THANK YOU FOR SUBSCRIBING
By Phil Matricardi, Manager-Business Consulting and Adam Kott, Associate Business Consultant, Sapient Global Markets
Prior to the global financial crisis, OTC derivative trading was highly profitable and allowed management to overlook manual processing and large support staffs. Now, the same banks find themselves in a very different environment, with expensive and inefficient proprietary systems entrenched within their firms’ operating models. Mergers that firms used to grow during the good years (and enacted during the crisis for both strategic reasons and at the request of regulators) have left them with a proliferation of platforms and parallel operational channels.
“The client-FCM relationship involves significant credit, capitalization and concentration checks because the FCM must guarantee the client to the clearing house”
As a result of US Commodity Futures Trading Commission (CFTC) and European Securities and Markets Authority (ESMA) regulations drastically increasing the number of swaps being cleared, and internal inefficiencies, banks face decreasing returns amidst client pressure to offer high-cost clearing services.
Small or regional non-Futures Commission Merchant (FCM) banks that have traditionally done a good business in corporate finance are very concerned that a key component of their structured finance offering is missing now that they have lost access to the swaps market (formerly conducted through introducing brokers but packaged into one product for the client) due to their inability to clear trades. The client- FCM relationship involves significant credit, capitalization and concentration checks because the FCM must guarantee the client to the clearing house. Therefore, a small bank that attempts to provide debt issuance to clients and introduces them to an FCM to hedge the interest rate component may put itself at risk for competitive poaching. These large and sophisticated competitors quickly learn all they need to know to deepen and strengthen the relationship and provide the small bank’s best clients with a more complete offering.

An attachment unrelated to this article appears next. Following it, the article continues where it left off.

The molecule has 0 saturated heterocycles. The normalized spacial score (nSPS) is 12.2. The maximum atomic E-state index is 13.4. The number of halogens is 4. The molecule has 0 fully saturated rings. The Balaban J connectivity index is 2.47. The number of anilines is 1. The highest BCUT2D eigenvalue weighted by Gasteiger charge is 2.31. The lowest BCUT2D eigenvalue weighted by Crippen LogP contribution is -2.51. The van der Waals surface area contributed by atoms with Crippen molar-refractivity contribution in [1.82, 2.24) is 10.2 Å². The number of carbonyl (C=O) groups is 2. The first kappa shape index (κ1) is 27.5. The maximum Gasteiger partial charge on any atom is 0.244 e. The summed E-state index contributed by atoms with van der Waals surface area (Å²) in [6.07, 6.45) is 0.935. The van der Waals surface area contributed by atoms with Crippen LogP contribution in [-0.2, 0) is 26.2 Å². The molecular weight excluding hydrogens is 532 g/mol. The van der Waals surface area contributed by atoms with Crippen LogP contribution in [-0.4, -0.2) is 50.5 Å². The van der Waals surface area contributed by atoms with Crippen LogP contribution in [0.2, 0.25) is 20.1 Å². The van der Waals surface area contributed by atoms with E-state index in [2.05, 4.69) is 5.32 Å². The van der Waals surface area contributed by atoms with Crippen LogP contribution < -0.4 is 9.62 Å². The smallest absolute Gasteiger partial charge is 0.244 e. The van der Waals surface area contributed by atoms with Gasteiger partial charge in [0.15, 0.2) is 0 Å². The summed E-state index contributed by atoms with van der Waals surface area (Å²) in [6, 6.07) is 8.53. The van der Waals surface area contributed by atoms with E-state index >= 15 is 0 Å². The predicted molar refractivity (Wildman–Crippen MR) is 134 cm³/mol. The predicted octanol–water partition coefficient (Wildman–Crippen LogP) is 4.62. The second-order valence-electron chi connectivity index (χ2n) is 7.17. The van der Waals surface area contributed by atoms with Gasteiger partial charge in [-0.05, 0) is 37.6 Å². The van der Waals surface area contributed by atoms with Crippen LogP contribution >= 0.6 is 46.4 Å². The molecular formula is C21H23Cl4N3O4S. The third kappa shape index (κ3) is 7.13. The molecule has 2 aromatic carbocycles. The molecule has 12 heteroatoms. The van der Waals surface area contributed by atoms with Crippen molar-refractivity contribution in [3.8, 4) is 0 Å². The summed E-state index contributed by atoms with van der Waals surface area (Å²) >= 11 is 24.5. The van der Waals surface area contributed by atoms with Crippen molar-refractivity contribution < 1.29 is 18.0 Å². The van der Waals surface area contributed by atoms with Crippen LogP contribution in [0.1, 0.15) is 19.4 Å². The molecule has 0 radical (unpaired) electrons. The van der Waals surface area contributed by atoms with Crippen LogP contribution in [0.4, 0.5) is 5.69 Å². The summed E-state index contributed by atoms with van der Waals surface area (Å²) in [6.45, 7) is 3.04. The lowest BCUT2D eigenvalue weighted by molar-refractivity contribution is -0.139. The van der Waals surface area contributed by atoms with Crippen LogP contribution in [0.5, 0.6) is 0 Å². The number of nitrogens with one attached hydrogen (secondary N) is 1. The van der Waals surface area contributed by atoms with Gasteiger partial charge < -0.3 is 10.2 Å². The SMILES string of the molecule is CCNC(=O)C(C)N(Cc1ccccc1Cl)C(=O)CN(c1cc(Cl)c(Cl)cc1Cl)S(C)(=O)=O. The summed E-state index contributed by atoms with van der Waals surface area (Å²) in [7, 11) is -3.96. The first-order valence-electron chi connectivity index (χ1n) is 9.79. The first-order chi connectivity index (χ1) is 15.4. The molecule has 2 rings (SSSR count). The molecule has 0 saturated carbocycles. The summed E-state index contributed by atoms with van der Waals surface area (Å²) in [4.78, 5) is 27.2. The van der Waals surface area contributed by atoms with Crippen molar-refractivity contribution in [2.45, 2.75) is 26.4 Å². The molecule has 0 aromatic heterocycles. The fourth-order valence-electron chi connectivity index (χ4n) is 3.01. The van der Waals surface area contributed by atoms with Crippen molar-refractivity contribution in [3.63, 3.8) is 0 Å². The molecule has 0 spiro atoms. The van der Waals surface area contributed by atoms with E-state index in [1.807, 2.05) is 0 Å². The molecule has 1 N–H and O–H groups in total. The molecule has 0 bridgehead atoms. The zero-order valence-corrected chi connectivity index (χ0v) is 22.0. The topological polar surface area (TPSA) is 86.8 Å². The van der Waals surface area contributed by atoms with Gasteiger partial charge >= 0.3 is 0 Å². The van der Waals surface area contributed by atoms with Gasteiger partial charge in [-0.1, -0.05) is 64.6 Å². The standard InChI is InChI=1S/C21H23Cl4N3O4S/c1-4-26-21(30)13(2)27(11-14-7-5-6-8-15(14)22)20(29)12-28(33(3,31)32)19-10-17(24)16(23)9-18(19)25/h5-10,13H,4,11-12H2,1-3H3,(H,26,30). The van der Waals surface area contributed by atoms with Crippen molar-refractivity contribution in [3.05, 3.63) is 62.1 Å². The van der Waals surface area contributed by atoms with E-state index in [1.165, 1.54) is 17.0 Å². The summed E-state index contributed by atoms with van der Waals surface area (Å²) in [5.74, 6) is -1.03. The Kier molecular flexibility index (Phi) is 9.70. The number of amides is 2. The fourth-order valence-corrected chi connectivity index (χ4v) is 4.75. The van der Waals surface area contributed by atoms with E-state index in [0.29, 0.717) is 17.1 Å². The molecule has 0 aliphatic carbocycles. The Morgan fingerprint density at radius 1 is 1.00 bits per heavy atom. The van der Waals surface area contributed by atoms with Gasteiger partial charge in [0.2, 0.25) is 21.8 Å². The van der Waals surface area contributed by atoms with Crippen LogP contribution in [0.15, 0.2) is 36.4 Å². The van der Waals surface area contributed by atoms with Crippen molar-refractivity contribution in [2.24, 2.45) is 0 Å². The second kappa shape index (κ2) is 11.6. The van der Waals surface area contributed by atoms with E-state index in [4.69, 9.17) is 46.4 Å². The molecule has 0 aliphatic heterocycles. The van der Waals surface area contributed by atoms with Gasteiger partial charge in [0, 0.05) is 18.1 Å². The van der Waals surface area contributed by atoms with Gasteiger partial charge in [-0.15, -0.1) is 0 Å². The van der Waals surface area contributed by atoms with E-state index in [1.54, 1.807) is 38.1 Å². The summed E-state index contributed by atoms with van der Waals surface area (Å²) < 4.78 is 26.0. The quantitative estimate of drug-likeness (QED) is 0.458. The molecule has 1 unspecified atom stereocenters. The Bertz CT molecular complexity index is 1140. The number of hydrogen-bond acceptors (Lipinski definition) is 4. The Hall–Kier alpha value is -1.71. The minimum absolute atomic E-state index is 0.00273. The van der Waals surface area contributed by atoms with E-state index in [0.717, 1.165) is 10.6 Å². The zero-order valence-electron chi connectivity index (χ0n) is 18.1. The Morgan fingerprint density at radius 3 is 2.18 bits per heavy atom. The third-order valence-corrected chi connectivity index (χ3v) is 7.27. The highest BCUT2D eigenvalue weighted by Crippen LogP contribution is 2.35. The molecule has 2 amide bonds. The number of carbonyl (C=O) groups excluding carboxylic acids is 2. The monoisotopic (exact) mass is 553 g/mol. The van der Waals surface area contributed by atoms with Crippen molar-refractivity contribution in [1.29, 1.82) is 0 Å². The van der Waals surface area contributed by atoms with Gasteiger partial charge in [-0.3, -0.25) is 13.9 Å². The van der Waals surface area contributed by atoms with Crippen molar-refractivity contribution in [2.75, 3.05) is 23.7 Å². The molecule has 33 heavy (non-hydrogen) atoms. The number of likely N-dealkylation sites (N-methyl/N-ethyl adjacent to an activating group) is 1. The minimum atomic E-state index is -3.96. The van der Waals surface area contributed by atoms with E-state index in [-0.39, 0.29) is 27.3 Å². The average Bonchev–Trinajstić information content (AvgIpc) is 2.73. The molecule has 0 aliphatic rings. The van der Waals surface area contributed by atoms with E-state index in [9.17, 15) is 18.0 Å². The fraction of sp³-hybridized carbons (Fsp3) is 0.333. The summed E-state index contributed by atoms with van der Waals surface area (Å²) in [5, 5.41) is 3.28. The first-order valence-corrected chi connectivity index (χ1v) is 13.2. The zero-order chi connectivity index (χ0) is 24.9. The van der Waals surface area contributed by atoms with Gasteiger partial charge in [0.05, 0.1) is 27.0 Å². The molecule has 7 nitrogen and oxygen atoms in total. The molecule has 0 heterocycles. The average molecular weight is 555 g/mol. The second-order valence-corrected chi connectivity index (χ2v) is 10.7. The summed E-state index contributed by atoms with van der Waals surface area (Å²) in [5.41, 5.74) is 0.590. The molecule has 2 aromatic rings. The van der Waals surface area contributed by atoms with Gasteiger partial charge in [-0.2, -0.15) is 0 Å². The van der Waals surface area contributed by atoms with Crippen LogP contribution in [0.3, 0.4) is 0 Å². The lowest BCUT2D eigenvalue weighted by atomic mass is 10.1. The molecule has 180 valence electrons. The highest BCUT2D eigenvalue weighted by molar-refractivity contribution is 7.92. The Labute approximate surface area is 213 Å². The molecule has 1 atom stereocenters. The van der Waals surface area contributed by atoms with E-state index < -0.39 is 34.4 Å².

While the financial impact of clearing has largely been placed on buy-side participants, banks must now provide connectivity to various institutions throughout the lifecycle of a swap: middleware vendors, FCMs, clearing houses and SEFs. The costs of creating these pipelines are not insubstantial.
Becoming an FCM involves a significant up-front capital outlay: To self-clear at
As rising costs have made it more difficult to retain clients, the market has recognized that it is more important than ever to maintain a full service offering to clients. Client clearing is just one service that has proved to be a necessary expense. Banks have determined that offering client clearing services keeps clients engaged in more profitable lines of business such as bond issuance and structured financing. Firms that do not offer clearing must give up client contacts and data to their competitors and risk losing long-time customers. The high cost of this service offering puts an emphasis on the need for a rational data structure and automated back-office processing. Banks that cannot afford to offer client clearing on their own must find innovative solutions, such as establishing an industry utility, to keep up with their clients’ demands.